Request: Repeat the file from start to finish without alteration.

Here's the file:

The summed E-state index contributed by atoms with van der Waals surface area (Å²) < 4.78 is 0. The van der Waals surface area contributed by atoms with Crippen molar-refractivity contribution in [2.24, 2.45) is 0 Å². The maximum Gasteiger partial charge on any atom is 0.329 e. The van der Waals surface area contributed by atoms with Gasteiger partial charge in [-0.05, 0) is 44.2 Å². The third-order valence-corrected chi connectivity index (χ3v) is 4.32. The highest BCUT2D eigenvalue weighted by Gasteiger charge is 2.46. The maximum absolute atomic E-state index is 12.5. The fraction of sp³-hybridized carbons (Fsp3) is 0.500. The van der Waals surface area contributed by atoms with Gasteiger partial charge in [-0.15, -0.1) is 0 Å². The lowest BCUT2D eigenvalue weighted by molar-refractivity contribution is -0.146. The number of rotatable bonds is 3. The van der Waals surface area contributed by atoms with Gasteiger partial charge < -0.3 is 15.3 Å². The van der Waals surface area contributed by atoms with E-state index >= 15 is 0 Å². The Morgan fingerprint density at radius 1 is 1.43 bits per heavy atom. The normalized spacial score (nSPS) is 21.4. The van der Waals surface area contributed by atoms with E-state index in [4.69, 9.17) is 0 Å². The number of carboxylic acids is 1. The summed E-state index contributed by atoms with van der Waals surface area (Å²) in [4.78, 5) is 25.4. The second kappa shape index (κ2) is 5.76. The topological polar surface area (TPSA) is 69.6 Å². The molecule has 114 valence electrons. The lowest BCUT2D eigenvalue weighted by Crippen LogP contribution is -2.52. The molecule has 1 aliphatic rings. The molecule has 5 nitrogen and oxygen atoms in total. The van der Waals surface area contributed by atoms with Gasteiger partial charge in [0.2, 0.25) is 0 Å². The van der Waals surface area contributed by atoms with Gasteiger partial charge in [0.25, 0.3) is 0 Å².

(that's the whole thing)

The summed E-state index contributed by atoms with van der Waals surface area (Å²) < 4.78 is 0. The van der Waals surface area contributed by atoms with Crippen molar-refractivity contribution in [2.24, 2.45) is 0 Å². The maximum Gasteiger partial charge on any atom is 0.329 e. The van der Waals surface area contributed by atoms with Gasteiger partial charge in [-0.05, 0) is 44.2 Å². The third-order valence-corrected chi connectivity index (χ3v) is 4.32. The highest BCUT2D eigenvalue weighted by Gasteiger charge is 2.46. The maximum absolute atomic E-state index is 12.5. The fraction of sp³-hybridized carbons (Fsp3) is 0.500. The van der Waals surface area contributed by atoms with Gasteiger partial charge in [-0.15, -0.1) is 0 Å². The lowest BCUT2D eigenvalue weighted by molar-refractivity contribution is -0.146. The number of rotatable bonds is 3. The van der Waals surface area contributed by atoms with Gasteiger partial charge < -0.3 is 15.3 Å². The van der Waals surface area contributed by atoms with E-state index >= 15 is 0 Å². The Morgan fingerprint density at radius 1 is 1.43 bits per heavy atom. The normalized spacial score (nSPS) is 21.4. The van der Waals surface area contributed by atoms with E-state index in [4.69, 9.17) is 0 Å². The number of carboxylic acids is 1. The summed E-state index contributed by atoms with van der Waals surface area (Å²) in [4.78, 5) is 25.4. The second kappa shape index (κ2) is 5.76. The topological polar surface area (TPSA) is 69.6 Å². The molecule has 114 valence electrons. The lowest BCUT2D eigenvalue weighted by Crippen LogP contribution is -2.52. The molecule has 1 aliphatic rings. The molecule has 5 nitrogen and oxygen atoms in total. The van der Waals surface area contributed by atoms with Gasteiger partial charge in [0.2, 0.25) is 0 Å². The van der Waals surface area contributed by atoms with Gasteiger partial charge in [0.25, 0.3) is 0 Å².